Heating and cooling your home uses the most power in a house, followed by heating water and then your washer and dryer. There are lots of factors that affect how much power your home uses. Many appliances in the home are power hungry and a lot of that energy can be wasted.
This article explores what uses the most power in the house and how you can save energy and money.
What uses energy in my home?
As I turn on the kettle, TV and air-conditioner I have often wondered what uses the most power in a house? As time goes on we seem to be getting more and more appliances in our homes. There are new innovations that are making our lives easier.
From the humble washer and dryer to fully integrated in home tech systems. Each appliance we add has its own level of energy consumption. Some will use very little whilst others use more than we think.
The more we know about where we are using power in our homes, the easier it will be to make adjustments that can save us money on our power bill.
There are a large list of things that are using energy in our homes. Starting with the highest percentage of our power bills let’s highlight the main ones.
- Heating and Cooling
- Hot water
- Washer and dryer
- Home entertainment (TV, DVD, Sound system etc.)
Let’s explore how each of these appliances contribute to the power use in our homes and how much money and power we could save by adjusting our use.
How much power is used Heating and Cooling our homes?
According to the Department of Energy up to 48% of our power use is for heating and cooling. That is almost half! Where you live and how your house is designed can both impact your heating and cooling needs.
The most obvious impact is your climate, is it really hot in summer? Does it get really cold in winter? In this case it can be really important to consider ways to reduce heat or cool loss and to use your systems as efficiently as possible.
How you house is designed also has a big impact on your heating and cooling needs. Making sure that your largest windows do not face the hot afternoon sun and insulation both have a huge impact on how hot or cold your house gets.
If you have an existing house, adding insulation can be one of the best things you can do to reduce your heating and cooling needs. If your windows face the hot afternoon sun, adding shades on the inside or outside can help to reduce how much your house heats up.
I understand that making major renovations to your house like these might not be an option. They can be expensive, or if you are renting you won’t be able to do this. The next best ways to reduce the amount of power used for heating and cooling are to make more efficient choices with what you have.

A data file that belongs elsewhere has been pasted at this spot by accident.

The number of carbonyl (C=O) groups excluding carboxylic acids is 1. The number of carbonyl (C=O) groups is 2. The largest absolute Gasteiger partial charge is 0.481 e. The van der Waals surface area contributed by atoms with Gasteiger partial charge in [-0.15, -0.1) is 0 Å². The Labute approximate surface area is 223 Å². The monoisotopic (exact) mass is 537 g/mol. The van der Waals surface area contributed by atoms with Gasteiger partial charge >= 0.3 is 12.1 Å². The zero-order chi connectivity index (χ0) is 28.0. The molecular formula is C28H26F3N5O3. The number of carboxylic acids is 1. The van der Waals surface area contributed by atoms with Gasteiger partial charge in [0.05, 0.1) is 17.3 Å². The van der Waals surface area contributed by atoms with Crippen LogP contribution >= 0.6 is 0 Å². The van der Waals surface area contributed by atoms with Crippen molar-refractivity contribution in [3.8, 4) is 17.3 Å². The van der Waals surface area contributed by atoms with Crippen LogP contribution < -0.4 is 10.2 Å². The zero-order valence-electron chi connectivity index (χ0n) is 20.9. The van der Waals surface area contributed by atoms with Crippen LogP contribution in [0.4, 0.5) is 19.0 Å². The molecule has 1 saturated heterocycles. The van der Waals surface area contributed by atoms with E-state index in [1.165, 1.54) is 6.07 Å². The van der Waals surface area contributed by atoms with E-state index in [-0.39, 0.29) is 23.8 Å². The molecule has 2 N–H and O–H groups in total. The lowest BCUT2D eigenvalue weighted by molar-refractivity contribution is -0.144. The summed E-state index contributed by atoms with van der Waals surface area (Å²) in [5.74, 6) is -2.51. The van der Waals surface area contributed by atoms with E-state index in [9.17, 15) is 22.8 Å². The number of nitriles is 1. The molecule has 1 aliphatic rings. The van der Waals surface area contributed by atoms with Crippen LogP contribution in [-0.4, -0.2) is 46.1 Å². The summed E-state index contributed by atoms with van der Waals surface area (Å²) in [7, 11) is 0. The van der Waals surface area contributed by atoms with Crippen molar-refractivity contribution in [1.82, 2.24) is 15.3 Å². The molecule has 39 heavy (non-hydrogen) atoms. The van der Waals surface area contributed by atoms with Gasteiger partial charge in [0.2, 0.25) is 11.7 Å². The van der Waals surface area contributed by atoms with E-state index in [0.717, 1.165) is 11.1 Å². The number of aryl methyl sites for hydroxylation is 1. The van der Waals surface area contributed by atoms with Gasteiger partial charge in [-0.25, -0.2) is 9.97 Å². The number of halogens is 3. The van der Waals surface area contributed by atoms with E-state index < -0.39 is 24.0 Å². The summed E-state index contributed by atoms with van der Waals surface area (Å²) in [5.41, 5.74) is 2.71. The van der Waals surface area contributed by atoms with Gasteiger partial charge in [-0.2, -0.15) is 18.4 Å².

Simple ways to reduce heat loss in your home
- Insulating your roof, walls and floors if possible
- Keep curtains open during the day to let the sun in and warm up the house
- Keep the curtains closed at night to reduce heat loss
- Try adding draft stripping to doors and windows to reduce heat loss
- Divide your home into zones. If you have a heater in the lounge area, keep the doors closed to other areas to reduce the area you are heating. This will reduce how hard your heater is working and reduce the amount of power used.
- Make sure you choose the right size heater for your room. If you are purchasing a new heater, measure your room size and ask for advice. Choosing the correct size for your room will reduce energy wastage. If the heater is too small it will be working too hard and will draw a lot of energy. If it is too big you will waste money in the purchase and it will heat less efficiently.
Which type of heater is best?
There are many types of heaters available to heat your home but they fall into a few main categories. There are conventional electric heaters that plug into a wall and are portable. Reverse cycle air conditioners that are installed on the wall by an electrician and gas heaters. There is also underfloor or under-slab heating which is installed when the house is built.
The most efficient heater will generally be gas heaters and energy efficient reverse cycle heaters. The most efficient models can actually use only 1/5th the power of a standard electric heater.
Another common type of heater is a fully ducted system. These can either be gas or electrical. The best approach with this system, if you have the option is to choose to heat only the room that you will be occupying. This will save wasting money on heating rooms that no one is using.
An energy efficient fully ducted system can actually save more power than individually heating rooms with their own space heaters. Most of the power savings however come with choosing which rooms to heat and reducing heat loss by reducing drafts and heat loss through windows by closing curtains.
Cooling your home
Your cooling needs will depend a lot on the design of your house and your climate. For some houses, you may just need a few fans throughout the house to circulate air, for others air conditioning might be necessary to keep the house at a comfortable temperature.
Fans are a great choice, they can reduce the temperature feel of the room by around 3 degrees Celsius and as I had covered in a previous post, they can cost as little as 2 cents and hour to run.
See my previous post on fans vs air conditioners here.
Evaporative cooler energy use
They work great in areas without humidity. When you use evaporative coolers you need to have a door or window open to allow the air to flow through. For those who don’t like to have their house completely shut up when it is hot, it can be a great choice. One thing to remember is that they also use water. Be mindful of how much water your unit uses as it can start to add up.
Refrigerated cooler energy use
These are the most energy hungry choice for cooling. They can be either small portable units that can be moved room to room. There are also larger systems that are often both heating and cooling. They can either be fully ducted into the house or exist as single units on the wall.
Ways to reduce your heating and cooling costs
The best way to reduce your power bill is to consider how you heat and cool your house. As the single biggest portion of your bill, adjusting these two aspects will help to reduce your power bills each year.